The intimacy of fringe

By Evi Triantafyllides, Head of Community & Social

I still (and probably will always) remember my first proper fringe experience.
“Let’s try to find something different,” my dad had said.
“Let’s try to find a fringe performance.”
“But is it going to be good?” I recall wondering.
“No harm in trying” he encouraged.

And after lots of online research and conscious effort to avoid all the big West End names that kept re-appearing, we stumbled upon one: “One Flea Spare” it was called, at the Old Red Lion Theatre.

One Flea Spare at Old Red Lion Theatre.

Just like that, everything was settled. Tickets were purchased for that same night, at a price that was lower than our cab drive there, and with no assigned seats.

Expectations had definitely hit a new low. And they continued at that low well into our arrival at the venue. For a girl for whom up until then, the magic of theatre was measured by the glitter and splendor of the production on stage, things weren’t looking that good.

A small, unadorned room, stripped to the bare minimum, with some basic chairs surrounding a 10×10 meter stage and nothingness as its claim to fame.

Without me realising it, my dad pulled me in the very front and I found myself at a first row seat, with an unpromisingly claustrophobic stage waiting to capture me.

And right then, the lights went off and the actors came out. It felt strange. The prospect of having real people in such close proximity and at eye level to me, trying to convince me of their acting in such a simple, unpretentious and intimate setting almost felt…awkward. Awkward and somewhat embarrassing.

And it was nothing less than that. Well, not for the actors, but for me.

Nothing less, but much, MUCH more. Somehow, in the most unassuming setting, and in the most unexpected circumstances, up until this day, I still feel that that was the evening I truly learned how to appreciate and love the fundamental essence of theatre and acting.

In a couple of hours and with everything around the actors battling against their power to transform me, trap me in their quarantined house and make me really understand what it felt to be in their characters’ shoes, they achieved just that.

Four people standing at the same level as us, without enough separation from the audience or enough artificial lighting to hide their flaws, nor enough room to avoid getting intimidated by our critically staring eyes. And yet, they managed to reverse the roles and completely intimidate us.


I can still vividly see Morse’s face, despairing, raging. She was dangerously distressed, she was crying out for help. It was real. Our eyes met. And she just wouldn’t stop staring. Was she looking at me? What did I have to do? She was personally reaching out to me, extending her desperation, pleading from me to help her. But I just sat there, petrified. And in a flash, after that moment passed, she turned around, and I once again became a spectator on the outside, as if that moment had never happened. But that intense second in which I felt the urgency of her calling and the responsibility for her well-being, kept playing with my conscience for many hours. Acting, at its purest.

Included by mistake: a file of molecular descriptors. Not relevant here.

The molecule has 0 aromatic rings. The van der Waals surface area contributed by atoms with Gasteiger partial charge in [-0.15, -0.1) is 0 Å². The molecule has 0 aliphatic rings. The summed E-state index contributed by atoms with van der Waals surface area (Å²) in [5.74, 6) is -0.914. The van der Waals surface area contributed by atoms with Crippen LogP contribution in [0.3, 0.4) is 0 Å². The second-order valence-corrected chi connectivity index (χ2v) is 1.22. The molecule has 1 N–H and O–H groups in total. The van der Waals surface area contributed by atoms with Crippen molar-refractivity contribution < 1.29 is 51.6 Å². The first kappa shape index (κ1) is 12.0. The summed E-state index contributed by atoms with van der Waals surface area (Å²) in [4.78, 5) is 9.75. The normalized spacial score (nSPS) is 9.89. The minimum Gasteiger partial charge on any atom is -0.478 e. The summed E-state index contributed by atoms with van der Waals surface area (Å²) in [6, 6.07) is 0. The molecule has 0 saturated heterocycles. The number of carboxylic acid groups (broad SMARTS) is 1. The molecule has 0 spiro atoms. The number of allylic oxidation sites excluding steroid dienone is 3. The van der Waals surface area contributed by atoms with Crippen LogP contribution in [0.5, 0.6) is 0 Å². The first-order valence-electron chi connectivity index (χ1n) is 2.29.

Because as I’ve realized that night, the magic of theatre might be obvious in its biggest grandeur with the help of a production’s technicalities, but its most intimate and humane command lies within the ability of the individual to act. Because the smaller the production, the less room there is for the performer to hide from its designated character. No lighting and dramatic music, no extravagant costume designs and sets, no fancy backdrops and elevated stages that support the production’s formal visibility. No space between the performers and the audience to allow for even a second to be missed by the spectators’ eyes, no room for mistakes, no missed moments, no uncritical distance – no nothing.

Only a human being, standing in front of another human being, trying to convince him that, in fact, he is a third human being. That, to me, is all the magic and authority the theatre needs.

My point? I’m guessing you probably get it by now. And I’m sure that what I’m saying is already a well-appreciated fact to the hard-core theatre lovers out there. But what I’m hoping to achieve, is to extend a message to all of my ‘6-years ago self’ theatre fans, whose theatre trips and experiences lie within the confines of the elitist West End and Broadway lights. And this is probably the main reason I first joined Stagedoor:

My will to shed light to the majority of theatre performances that exist beyond the headlines, and to the individual names of actors and creatives, as it is they, who are the bare bones of theatre.

Try to embark on a small experiment and extend your theatre-going activities way beyond the household names; turn them into more affordable, more frequent and more truthful, everyday experiences. You’ll soon realize that that’s where it all begins.

If theatre’s validation is a more real, alive and intimate experience than TV, then, surely, this is what fringe theatre is to bigger theatrical productions.

So, to all you fringe actors that are just starting off and are dreaming of your Broadway debut, enjoy the ruggedness. These are the days where you can embrace the personal struggles of acting to its fullest. These are the days that the power of your act, lies entirely in your own internal capabilities.

We’re right in front of you, staring you in the eyes, waiting to get swept off our feet. And if we do, you should never forget that it was all because of you: an actor at its truest and most intimate moment yet.